QA procedures by Metro Vancouver included on-site inspection of the manufacturing process and complete pipe inspection and sign-off at the manufacturers yard prior to delivery.
The Trites Road section was completed over two years, with the contractor installing 1250m in 2010 and 1670m in 2011. The contractor employed a unique installation methodology where the access road for the sewer line was integrated into the bedding structure. The entire access road was completed prior to installing any pipe. The contractor then efficiently installed the pipe with an excavator attachment that excavated the radius of the pipe 4-o’clock to 8-o’clock to provide the required support, with the pipe being mobilized and installed with a large forklift into this cradle of bedding material.
In 2015, a 500 m section of 3048mm lined reinforced concrete pipe was completed at 14933 Colebrook Road. The pipe was designed and manufactured in accordance with the Direct Design Method, rather than the D-Load Method generally used for previous concrete pipe supply contracts. In 2016, the final pipe supply tender was let out by Metro Vancouver to complete the open cut portion of the SSI. This tender included the supply of 1080m of 3048mm lined reinforced concrete pipe, 190 m of 2438 lined reinforced concrete pipe and 220 m of 1829mm lined reinforced concrete pipe. The installation of the 3048mm pipe from King George Boulevard to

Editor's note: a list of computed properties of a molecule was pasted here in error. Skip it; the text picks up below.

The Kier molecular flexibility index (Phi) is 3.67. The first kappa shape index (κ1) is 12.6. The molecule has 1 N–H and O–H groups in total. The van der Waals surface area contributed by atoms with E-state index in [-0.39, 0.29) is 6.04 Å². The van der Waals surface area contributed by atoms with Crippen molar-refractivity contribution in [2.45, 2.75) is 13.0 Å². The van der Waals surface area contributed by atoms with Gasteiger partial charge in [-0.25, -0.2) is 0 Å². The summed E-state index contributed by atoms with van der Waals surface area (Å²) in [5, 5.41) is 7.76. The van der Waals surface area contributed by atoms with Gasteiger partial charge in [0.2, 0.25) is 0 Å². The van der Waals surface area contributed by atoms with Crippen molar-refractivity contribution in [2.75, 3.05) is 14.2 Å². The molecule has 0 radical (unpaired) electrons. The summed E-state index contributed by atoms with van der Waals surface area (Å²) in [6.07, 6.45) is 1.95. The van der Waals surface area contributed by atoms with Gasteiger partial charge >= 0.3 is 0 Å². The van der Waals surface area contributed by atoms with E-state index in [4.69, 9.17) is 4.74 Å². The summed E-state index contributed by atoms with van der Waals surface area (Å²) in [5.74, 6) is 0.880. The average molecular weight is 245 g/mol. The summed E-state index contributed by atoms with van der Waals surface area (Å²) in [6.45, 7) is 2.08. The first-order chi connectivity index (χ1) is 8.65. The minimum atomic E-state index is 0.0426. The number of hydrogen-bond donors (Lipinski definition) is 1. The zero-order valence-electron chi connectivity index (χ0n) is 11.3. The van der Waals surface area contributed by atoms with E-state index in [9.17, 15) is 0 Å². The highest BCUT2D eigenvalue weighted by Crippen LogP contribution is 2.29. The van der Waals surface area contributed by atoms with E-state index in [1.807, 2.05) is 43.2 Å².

Panorama Drive was completed in 2017. Again, the pipe was designed with the Direct Design Method for up to 7.5 m of earth cover.
The trenchless portion of the Johnston Section of the SSI began in June of 2018, and was complete in the summer of 2019. The project was featured in the Spring 2019 Issue of the Concrete Pipe Journal. The Langley Concrete Group worked to supply 800m of 3000mm diameter Microtunneling (MT) Pipe for the installation contractor, Ward & Burke. Due to the installation tolerances required for the tunnel boring machine, the 3000mm MT pipes were cast using Self Consolidating Concrete in wet cast forms. The wet cast manufacturing method limited pipe production to four (x4) pipes per day, where typically up to ten (x10) pipes could be manufactured using conventional dry cast production.
The pipe was designed as a Class V reinforced concrete pipe in accordance with ASTM C76, ASTM C655, ASCE 27-00 and ASTM C361. The pipe was lined with a 2.0mm thick GSE Studliner as the corrosion resistant liner. A steel tail skin was cast into the bell end of the pipe to provide the flexibility of a curved alignment, whilemaintaining a hydrostatic seal preventing the pressurized bentonite slurry and grout from infiltrating into the pipe.
The contract required a joint seal pressure of only 15 p.s.i. but during the testing process it was decided to prove the maximum pressure that could be achieved which ultimately was 85 p.s.i.
The supply contract included precast fittings to reinstate five tunneling shafts. These fittings included a combination of mitre bends, riser manholes, and short pipes to accommodate the pipe angles intersecting in the shaft.
Metro Vancouver aims to complete twinning of the South Surrey Interceptor by 2023. The sewer line will connect to the trenchless segment on 153A Street and along 56 Avenue, where the sewer will tie into a junction chamber. The construction of the South Surrey Interceptor over No. 2 the past 20 years has demonstrated the design flexibility of using reinforced concrete pipe and the structural advantages of precast. The composite pipe with corrosion resistant liner will provide the long-term sewage conveyance solutions for the extensive growth in the region.
By: Joel Shimozawa, P.Eng., Technical Marketing Engineer Langley Concrete Group. Percy Yu, P.Eng.Senior Project Enginee Collection Systems Project Delivery Metro Vancouver.